Adult Pain Medicine

Welcome to the Adult Pain Medicine Page. Pain medicine is a specialty devoted to patients suffering from variety of chronic pain disorders, offering a wide range of therapy approaches. Follow this page to stay up-to-date on pain therapies, patient stories and useful information related to pain management. Our goal is to connect you with others and provide resources to help inform your decision making. Post a comment and share your thoughts.

PUBLIC PAGE
May 15, 2019

My knee still hurts after surgery…

By Markus (Mark) A. Bendel, M.D., @markusabendelmd

Knee after surgery

One of the most common orthopedic surgeries today is a knee replacement operation. This is usually done for advanced arthritis of the joint and ongoing pain. Many people obtain profound relief after undergoing this operation. However, a small percentage of patients will continue to suffer from chronic knee pain, even after a successful operation.  This leaves patients in a difficult situation. The initial step should be an evaluation with the surgeon who performed the procedure.  Historically, if the surgeon finds everything to be satisfactory, patients have been left with little remaining treatment options, other than chronic medication.

Over the past couple of years, there have been some new developments to help treat pain in this situation.  One is a procedure in which the nerves that carry pain information away from the knee are ablated or destroyed with the use of a special needle. Studies have been done that are showing promising results in people with chronic knee pain or have had prior surgery. This may be an option for you if you suffer from chronic knee pain, have had knee surgery, or are not a candidate for knee surgery. This procedure is available in the pain clinic.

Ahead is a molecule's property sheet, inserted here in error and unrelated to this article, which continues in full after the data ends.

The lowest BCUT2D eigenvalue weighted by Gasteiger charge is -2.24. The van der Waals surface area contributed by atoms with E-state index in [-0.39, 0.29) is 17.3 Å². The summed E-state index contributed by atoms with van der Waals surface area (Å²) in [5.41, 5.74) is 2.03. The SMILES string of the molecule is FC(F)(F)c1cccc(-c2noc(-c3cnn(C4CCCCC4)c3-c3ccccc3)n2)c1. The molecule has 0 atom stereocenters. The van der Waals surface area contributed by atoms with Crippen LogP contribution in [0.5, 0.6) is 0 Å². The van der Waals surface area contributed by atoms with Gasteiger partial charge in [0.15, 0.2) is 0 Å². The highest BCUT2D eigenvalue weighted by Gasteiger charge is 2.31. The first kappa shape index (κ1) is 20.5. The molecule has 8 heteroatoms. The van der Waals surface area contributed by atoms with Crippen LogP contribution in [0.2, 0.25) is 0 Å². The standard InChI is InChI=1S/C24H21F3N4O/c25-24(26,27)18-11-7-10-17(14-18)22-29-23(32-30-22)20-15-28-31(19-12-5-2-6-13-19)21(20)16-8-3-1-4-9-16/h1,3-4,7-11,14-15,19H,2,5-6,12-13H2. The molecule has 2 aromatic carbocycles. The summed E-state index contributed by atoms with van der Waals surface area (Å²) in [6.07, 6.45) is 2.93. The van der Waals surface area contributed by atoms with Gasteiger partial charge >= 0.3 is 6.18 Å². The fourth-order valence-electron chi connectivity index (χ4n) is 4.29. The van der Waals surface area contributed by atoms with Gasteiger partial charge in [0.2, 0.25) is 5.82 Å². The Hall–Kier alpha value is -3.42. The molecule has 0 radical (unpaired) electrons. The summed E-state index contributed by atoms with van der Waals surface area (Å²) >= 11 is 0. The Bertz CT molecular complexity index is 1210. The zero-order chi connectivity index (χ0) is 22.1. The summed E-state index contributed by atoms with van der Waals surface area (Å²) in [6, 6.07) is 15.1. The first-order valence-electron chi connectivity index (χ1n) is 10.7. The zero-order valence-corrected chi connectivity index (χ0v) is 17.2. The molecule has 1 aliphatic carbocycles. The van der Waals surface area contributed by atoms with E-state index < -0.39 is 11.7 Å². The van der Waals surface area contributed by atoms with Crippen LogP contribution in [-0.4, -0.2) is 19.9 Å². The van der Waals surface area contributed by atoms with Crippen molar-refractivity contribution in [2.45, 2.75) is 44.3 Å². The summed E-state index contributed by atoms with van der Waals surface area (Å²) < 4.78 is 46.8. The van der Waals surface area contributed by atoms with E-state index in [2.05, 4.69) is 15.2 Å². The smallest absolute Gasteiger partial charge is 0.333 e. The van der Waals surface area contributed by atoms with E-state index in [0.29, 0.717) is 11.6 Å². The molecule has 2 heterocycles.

Another minimally invasive procedure that has shown some benefit for chronic knee pain after surgery is the use of dorsal root ganglion (DRG) stimulation. The dorsal root ganglion is a collection of nerves near the spinal canal that can be stimulated to provide relief in select conditions. There have been multiple publications in the medical literature that show promising results for this type of pain. The DRG stimulator is an implanted device beneath the skin that connects to multiple leads which conduct electricity to the stimulation target. The electrical signals interfere with the pain transmission, and produce decreased pain. This procedure is also offered in the pain clinic.

These interventions do not work for everyone and a full consultation in the pain clinic is a great way to find out what options might work in your individual situation.

 

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Its been 5 painful years since my tkr and now the surgeon thinks the knee replacement has come lose. Would that cause pain in my heel of the foot?

COMMENT
@cobweb

Its been 5 painful years since my tkr and now the surgeon thinks the knee replacement has come lose. Would that cause pain in my heel of the foot?

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There's no one on this chat that can or should be commenting on what might cause pain, unless they are commenting on their own experience.

COMMENT
@cobweb

Its been 5 painful years since my tkr and now the surgeon thinks the knee replacement has come lose. Would that cause pain in my heel of the foot?

Jump to this post

Hi @cobweb, you ask a good question that a physician who can examine you could investigate. You may also consider discussing some of the options that Dr. Bendel describes in this blog post to inquire if ablation or dorsal root ganglion (DRG) stimulation might be options for you. Do you have pain in the knee area as well in your heel? Has your surgeon indicated that the heel pain is or is not related?

COMMENT
@cobweb

Its been 5 painful years since my tkr and now the surgeon thinks the knee replacement has come lose. Would that cause pain in my heel of the foot?

Jump to this post

Hello win sturgeon @cobweb we took your question to Dr. Bendel and he replied with this response:

"If the surgeon thinks that there is loose hardware, this is an entirely different circumstance than treating pain after a well-healed knee replacement. Your surgeon should be able to answer questions about whether the heel pain is related to the condition of the knee and what needs to be done in relation to the hardware."

COMMENT

Thanks, i did ask the question and a shoulder shrug was the response. So i will continue to look for answers and i do have an appt in late june with new surgeon.

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